It was the friend with the piss-headed mother who first pointed out to me how obsessive addicts can be; the single-mindedness of their focus is remarkable. It tends to be on whatever experience triggers their need to anaesthetise themselves with booze. Turn that focus away from booze or drugs onto something external and you have the makings of an artist, counsellor, entrepreneur or utter pain in the arse. It was not me she had in mind when she said this, but a mutual acquaintance whose dedication both to his job and to Johnny Walker was passionate, but the one got entirely in the way of the other.

I saw myself there, though, up to a point. Booze is a reward for a bad day, or a celebration of a good one. I want it, indeed expect it, in either case. It matters to me more than I want it to matter. There you go, a confession. First I have made.

15 comments:

JR said...

How lovely to find you again! I have spent a very enjoyable few minutes (ok, so I've been on for over an hour) chuckling at assorted blogs. Also forwarded it to a friend who is just as linguistically anal as I am (thought to self: perhaps "anal" is not the most appropriate word to use here...0

JR said...

Oh, and I loved the analogy of the art gallery. So far for 2010 they just about managed to remove the full-colour postcards of the exhibits before I ran, screaming, to the gallery door and shot all the bolts. A very tasty pint of London Pride on 2nd Jan put paid to the "oh that's ok, I'll just give up drink in January, just to show myself that I can." Well I suppose there's always next January...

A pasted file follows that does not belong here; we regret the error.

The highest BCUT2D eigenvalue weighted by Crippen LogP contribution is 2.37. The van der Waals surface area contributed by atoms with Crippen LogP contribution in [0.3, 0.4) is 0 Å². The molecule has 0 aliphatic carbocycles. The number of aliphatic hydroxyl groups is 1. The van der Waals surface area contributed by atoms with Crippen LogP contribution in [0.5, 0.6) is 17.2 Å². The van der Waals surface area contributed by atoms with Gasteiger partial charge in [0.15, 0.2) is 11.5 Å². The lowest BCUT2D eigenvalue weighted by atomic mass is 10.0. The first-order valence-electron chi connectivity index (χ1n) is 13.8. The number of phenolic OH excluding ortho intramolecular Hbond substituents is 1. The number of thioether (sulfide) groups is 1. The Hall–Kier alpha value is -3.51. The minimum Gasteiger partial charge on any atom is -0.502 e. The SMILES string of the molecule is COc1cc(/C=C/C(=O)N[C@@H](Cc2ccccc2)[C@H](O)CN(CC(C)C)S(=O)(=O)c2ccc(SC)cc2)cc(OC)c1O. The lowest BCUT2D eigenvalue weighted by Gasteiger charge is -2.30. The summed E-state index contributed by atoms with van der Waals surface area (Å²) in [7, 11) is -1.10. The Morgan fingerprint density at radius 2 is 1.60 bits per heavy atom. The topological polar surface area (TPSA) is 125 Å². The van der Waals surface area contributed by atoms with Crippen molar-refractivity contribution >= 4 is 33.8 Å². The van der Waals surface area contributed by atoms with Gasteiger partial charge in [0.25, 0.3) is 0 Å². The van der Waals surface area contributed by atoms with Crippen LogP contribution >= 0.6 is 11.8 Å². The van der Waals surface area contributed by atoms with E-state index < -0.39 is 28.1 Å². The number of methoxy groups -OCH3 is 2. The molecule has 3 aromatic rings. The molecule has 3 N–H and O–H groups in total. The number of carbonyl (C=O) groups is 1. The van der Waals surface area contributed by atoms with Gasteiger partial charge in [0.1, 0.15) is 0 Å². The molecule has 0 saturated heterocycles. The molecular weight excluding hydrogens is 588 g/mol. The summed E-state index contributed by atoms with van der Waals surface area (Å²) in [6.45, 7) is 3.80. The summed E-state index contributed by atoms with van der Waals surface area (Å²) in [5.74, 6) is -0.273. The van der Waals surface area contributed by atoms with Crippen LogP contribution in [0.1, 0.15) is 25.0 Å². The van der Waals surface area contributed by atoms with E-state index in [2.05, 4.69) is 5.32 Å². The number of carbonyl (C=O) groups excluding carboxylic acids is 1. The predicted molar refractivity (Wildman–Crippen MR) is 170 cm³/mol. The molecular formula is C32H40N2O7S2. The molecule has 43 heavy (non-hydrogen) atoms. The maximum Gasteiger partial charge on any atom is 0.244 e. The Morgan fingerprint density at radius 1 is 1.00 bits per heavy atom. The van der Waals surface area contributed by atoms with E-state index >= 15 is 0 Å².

xxx

Bo said...

I was about to comment smugly that I hadn't had a drink tonight, then realised that I had blocked out the fact I drank half a bottle of red earlier. Ooops. I know exactly how you feel.

Revd Ivan Ackeroff said...

You are absolved.

Fionnchú said...

Wonderful image to match typically elegant and witty prose. I lack the truly addictive drive in imbibing as in nibbling, except for cookies now & then, but I'm intrigued by your entry.

I heard an academic paper on AA & religious underpinnings that mentioned how it's 10% of alcoholics go to AA & 10% of those succeed. A friend who's been in AA for decades told me that estimate was exaggerated, but I am not sure which way! I wonder if the all-or-nothing approach is the sensible one; as with diets and other fanaticisms, methinks moderation. But that begs the whole motivation and nature vs. nurture condundrum...

vilges suola said...